The U.S. Food and Drug Administration issued four new warning letters to manufacturers and retailers for selling e-liquids used in e-cigarettes with labeling and/or advertising that cause them to resemble kid-friendly food products, such as cereal, soda and pancakes. One of the companies receiving a warning letter was also cited for illegally selling the product to a minor. The warning letters follow actions taken last week by the FDA and the Federal Trade Commission against 13 other makers and sellers of nicotine-containing e-liquids that look like juice boxes, candy or cookies.
“Companies putting children at risk or enticing youth use are on notice. If you target kids, then we’re going to target you,” said FDA Commissioner Scott Gottlieb, M.D. “These tactics also hurt the e-cigarette industry and those seeking to quit smoking. Efforts to encourage the innovation of novel and potentially less harmful products such as e-cigarettes for currently addicted adult smokers will be severely undermined if bad actors put youth at risk in this fashion. The actions we’ve taken over the last several weeks under our new Youth Tobacco Prevention Plan are just the opening salvo in what’s going to be a sustained campaign to address all aspects of youth access and appeal of tobacco products, and in particular, e-cigarettes.”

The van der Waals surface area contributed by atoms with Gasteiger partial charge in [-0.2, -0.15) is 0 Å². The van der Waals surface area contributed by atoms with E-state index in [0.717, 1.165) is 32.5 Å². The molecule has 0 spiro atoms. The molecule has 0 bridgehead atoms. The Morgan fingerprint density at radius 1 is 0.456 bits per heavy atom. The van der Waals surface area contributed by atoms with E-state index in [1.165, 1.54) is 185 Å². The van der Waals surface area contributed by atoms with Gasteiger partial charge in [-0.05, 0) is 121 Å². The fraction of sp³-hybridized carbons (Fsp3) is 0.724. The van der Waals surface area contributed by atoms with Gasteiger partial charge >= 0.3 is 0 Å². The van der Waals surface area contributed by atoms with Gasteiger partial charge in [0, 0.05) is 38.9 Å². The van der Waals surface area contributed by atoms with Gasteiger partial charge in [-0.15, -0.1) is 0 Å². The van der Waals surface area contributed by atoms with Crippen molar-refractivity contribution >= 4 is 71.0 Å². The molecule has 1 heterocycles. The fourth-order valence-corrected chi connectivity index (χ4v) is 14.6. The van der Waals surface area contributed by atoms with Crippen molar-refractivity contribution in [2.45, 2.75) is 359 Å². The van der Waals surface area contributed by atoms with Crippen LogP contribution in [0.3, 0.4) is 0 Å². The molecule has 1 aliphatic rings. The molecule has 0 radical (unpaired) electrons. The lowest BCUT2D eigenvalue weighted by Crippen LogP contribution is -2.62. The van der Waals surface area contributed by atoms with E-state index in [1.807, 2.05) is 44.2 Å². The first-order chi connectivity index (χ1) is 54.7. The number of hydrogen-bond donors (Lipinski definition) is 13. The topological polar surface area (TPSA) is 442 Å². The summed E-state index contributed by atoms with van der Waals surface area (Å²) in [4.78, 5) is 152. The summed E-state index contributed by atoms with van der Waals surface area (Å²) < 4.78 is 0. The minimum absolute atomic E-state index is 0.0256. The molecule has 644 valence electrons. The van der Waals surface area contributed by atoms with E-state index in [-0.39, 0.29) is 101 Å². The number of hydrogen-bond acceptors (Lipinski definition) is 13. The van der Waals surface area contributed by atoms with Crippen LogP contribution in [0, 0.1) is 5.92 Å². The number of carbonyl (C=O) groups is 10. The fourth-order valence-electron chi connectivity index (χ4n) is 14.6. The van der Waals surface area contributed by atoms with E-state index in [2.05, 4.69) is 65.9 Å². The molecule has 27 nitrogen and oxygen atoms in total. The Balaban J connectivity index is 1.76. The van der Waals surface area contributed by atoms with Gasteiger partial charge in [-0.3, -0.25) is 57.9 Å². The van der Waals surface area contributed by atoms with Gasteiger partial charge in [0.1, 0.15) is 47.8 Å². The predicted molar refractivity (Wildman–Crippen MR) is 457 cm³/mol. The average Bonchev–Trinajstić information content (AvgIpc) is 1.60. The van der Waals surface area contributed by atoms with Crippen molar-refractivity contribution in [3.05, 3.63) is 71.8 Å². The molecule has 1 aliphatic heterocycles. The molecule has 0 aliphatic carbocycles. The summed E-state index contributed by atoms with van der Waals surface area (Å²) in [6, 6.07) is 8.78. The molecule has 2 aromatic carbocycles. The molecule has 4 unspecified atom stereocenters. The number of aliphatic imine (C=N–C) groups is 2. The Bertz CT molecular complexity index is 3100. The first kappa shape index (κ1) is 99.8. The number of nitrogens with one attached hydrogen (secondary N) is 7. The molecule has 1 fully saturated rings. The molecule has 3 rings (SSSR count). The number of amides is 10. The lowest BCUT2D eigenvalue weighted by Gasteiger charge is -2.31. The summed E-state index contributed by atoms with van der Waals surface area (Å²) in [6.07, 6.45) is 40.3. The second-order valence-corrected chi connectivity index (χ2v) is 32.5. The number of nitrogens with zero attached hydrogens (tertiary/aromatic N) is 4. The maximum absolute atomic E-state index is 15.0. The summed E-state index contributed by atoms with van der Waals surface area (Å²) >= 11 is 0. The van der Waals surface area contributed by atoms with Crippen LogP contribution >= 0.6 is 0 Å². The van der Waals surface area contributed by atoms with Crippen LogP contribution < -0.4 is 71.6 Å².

The products outlined in the new warning letters, and being sold through multiple online retailers, include: “Frank ‘N Vape,” which resembles Franken Berry cereal; “Chill Purple Grape,” which resembles a grape soda can; and “Unicorn Cakes,” which includes images and cartoons of pancakes, a strawberry beverage and unicorns eating pancakes, similar to graphics and images from the “My Little Pony” television and toy franchise.
The warning letters stem from investigations that began in late 2017 of tobacco product labeling and advertising that cause the tobacco products to imitate food products, particularly those that are marketed toward, and/or appealing to, children. The products are considered misbranded in violation of the Federal Food, Drug, and Cosmetic Act because their labeling and/or advertising imitating kid-friendly foods is misleading.
Feature courtesy of the FDA